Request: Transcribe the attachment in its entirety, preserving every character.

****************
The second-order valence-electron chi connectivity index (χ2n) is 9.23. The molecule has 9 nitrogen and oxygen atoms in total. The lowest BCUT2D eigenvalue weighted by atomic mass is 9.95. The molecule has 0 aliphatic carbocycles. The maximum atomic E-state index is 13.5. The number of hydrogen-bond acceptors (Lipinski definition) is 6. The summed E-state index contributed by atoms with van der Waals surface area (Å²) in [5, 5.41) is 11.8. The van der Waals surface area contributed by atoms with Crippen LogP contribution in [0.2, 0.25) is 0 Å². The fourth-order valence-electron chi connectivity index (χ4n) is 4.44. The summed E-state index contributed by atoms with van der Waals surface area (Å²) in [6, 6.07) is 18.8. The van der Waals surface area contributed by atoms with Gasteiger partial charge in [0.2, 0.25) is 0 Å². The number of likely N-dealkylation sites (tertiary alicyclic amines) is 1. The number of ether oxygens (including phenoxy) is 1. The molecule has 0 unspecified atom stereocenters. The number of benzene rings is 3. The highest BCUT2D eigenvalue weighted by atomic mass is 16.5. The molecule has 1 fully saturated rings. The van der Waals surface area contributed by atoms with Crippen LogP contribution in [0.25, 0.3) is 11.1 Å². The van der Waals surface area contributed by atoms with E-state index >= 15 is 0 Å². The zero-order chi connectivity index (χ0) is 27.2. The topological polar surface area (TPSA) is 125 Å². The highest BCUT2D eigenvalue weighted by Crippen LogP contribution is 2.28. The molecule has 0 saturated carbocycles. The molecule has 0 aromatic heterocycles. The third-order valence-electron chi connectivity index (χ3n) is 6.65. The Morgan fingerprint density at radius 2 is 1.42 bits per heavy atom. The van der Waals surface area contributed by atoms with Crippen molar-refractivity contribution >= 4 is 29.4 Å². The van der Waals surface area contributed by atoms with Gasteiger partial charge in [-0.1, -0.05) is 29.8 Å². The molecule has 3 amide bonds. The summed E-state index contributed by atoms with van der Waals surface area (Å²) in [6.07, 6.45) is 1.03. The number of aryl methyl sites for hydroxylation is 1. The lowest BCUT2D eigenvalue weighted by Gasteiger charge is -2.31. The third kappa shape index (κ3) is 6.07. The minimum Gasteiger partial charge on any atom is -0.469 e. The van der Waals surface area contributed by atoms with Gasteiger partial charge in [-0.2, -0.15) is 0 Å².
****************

The second-order valence-electron chi connectivity index (χ2n) is 9.23. The molecule has 9 nitrogen and oxygen atoms in total. The lowest BCUT2D eigenvalue weighted by atomic mass is 9.95. The molecule has 0 aliphatic carbocycles. The maximum atomic E-state index is 13.5. The number of hydrogen-bond acceptors (Lipinski definition) is 6. The summed E-state index contributed by atoms with van der Waals surface area (Å²) in [5, 5.41) is 11.8. The van der Waals surface area contributed by atoms with Crippen LogP contribution in [0.2, 0.25) is 0 Å². The fourth-order valence-electron chi connectivity index (χ4n) is 4.44. The summed E-state index contributed by atoms with van der Waals surface area (Å²) in [6, 6.07) is 18.8. The van der Waals surface area contributed by atoms with Gasteiger partial charge in [0.2, 0.25) is 0 Å². The number of likely N-dealkylation sites (tertiary alicyclic amines) is 1. The number of ether oxygens (including phenoxy) is 1. The molecule has 0 unspecified atom stereocenters. The number of benzene rings is 3. The highest BCUT2D eigenvalue weighted by atomic mass is 16.5. The molecule has 1 fully saturated rings. The van der Waals surface area contributed by atoms with Crippen LogP contribution in [0.25, 0.3) is 11.1 Å². The van der Waals surface area contributed by atoms with E-state index >= 15 is 0 Å². The zero-order chi connectivity index (χ0) is 27.2. The topological polar surface area (TPSA) is 125 Å². The highest BCUT2D eigenvalue weighted by Crippen LogP contribution is 2.28. The molecule has 0 saturated carbocycles. The molecule has 0 aromatic heterocycles. The third-order valence-electron chi connectivity index (χ3n) is 6.65. The Morgan fingerprint density at radius 2 is 1.42 bits per heavy atom. The van der Waals surface area contributed by atoms with Crippen molar-refractivity contribution >= 4 is 29.4 Å². The van der Waals surface area contributed by atoms with Gasteiger partial charge in [-0.1, -0.05) is 29.8 Å². The molecule has 3 amide bonds. The summed E-state index contributed by atoms with van der Waals surface area (Å²) in [6.07, 6.45) is 1.03. The number of aryl methyl sites for hydroxylation is 1. The lowest BCUT2D eigenvalue weighted by Gasteiger charge is -2.31. The third kappa shape index (κ3) is 6.07. The minimum Gasteiger partial charge on any atom is -0.469 e. The van der Waals surface area contributed by atoms with Gasteiger partial charge in [-0.2, -0.15) is 0 Å².